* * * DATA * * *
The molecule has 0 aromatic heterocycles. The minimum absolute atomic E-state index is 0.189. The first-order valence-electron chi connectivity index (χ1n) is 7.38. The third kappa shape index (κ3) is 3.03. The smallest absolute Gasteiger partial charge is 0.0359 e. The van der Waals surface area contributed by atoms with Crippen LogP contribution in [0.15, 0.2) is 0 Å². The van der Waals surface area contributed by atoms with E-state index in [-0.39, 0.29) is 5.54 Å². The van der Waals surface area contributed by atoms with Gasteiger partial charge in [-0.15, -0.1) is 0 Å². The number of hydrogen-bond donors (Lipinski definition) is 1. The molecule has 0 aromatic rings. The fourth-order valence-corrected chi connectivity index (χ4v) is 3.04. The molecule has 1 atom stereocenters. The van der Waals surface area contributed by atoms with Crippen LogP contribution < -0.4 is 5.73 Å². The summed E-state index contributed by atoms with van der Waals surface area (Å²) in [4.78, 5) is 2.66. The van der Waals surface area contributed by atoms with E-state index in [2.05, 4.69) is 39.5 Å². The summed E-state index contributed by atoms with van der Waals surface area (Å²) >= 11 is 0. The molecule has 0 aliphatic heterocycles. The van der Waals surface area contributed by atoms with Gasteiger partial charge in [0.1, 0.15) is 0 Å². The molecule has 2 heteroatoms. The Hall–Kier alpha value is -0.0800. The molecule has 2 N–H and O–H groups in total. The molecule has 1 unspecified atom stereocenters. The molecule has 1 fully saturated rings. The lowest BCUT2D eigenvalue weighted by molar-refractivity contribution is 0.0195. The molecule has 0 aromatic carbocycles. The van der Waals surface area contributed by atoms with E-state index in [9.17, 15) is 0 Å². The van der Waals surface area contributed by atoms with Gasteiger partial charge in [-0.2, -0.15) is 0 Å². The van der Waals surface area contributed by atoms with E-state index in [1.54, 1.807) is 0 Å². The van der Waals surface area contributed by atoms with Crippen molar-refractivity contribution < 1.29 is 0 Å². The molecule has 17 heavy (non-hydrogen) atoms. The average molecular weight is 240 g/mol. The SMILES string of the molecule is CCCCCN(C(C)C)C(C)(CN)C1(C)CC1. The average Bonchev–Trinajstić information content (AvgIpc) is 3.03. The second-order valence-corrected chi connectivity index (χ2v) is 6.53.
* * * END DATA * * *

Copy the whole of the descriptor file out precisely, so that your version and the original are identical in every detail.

The molecule has 0 aromatic heterocycles. The minimum absolute atomic E-state index is 0.189. The first-order valence-electron chi connectivity index (χ1n) is 7.38. The third kappa shape index (κ3) is 3.03. The smallest absolute Gasteiger partial charge is 0.0359 e. The van der Waals surface area contributed by atoms with Crippen LogP contribution in [0.15, 0.2) is 0 Å². The van der Waals surface area contributed by atoms with E-state index in [-0.39, 0.29) is 5.54 Å². The van der Waals surface area contributed by atoms with Gasteiger partial charge in [-0.15, -0.1) is 0 Å². The number of hydrogen-bond donors (Lipinski definition) is 1. The molecule has 0 aromatic rings. The fourth-order valence-corrected chi connectivity index (χ4v) is 3.04. The molecule has 1 atom stereocenters. The van der Waals surface area contributed by atoms with Crippen LogP contribution < -0.4 is 5.73 Å². The summed E-state index contributed by atoms with van der Waals surface area (Å²) in [4.78, 5) is 2.66. The van der Waals surface area contributed by atoms with E-state index in [2.05, 4.69) is 39.5 Å². The summed E-state index contributed by atoms with van der Waals surface area (Å²) >= 11 is 0. The molecule has 0 aliphatic heterocycles. The van der Waals surface area contributed by atoms with Gasteiger partial charge in [0.1, 0.15) is 0 Å². The molecule has 2 heteroatoms. The Hall–Kier alpha value is -0.0800. The molecule has 2 N–H and O–H groups in total. The molecule has 1 unspecified atom stereocenters. The molecule has 1 fully saturated rings. The lowest BCUT2D eigenvalue weighted by molar-refractivity contribution is 0.0195. The molecule has 0 aromatic carbocycles. The van der Waals surface area contributed by atoms with E-state index in [9.17, 15) is 0 Å². The van der Waals surface area contributed by atoms with Gasteiger partial charge in [-0.2, -0.15) is 0 Å². The van der Waals surface area contributed by atoms with E-state index in [1.54, 1.807) is 0 Å². The van der Waals surface area contributed by atoms with Crippen molar-refractivity contribution < 1.29 is 0 Å². The molecule has 17 heavy (non-hydrogen) atoms. The average molecular weight is 240 g/mol. The SMILES string of the molecule is CCCCCN(C(C)C)C(C)(CN)C1(C)CC1. The average Bonchev–Trinajstić information content (AvgIpc) is 3.03. The second-order valence-corrected chi connectivity index (χ2v) is 6.53.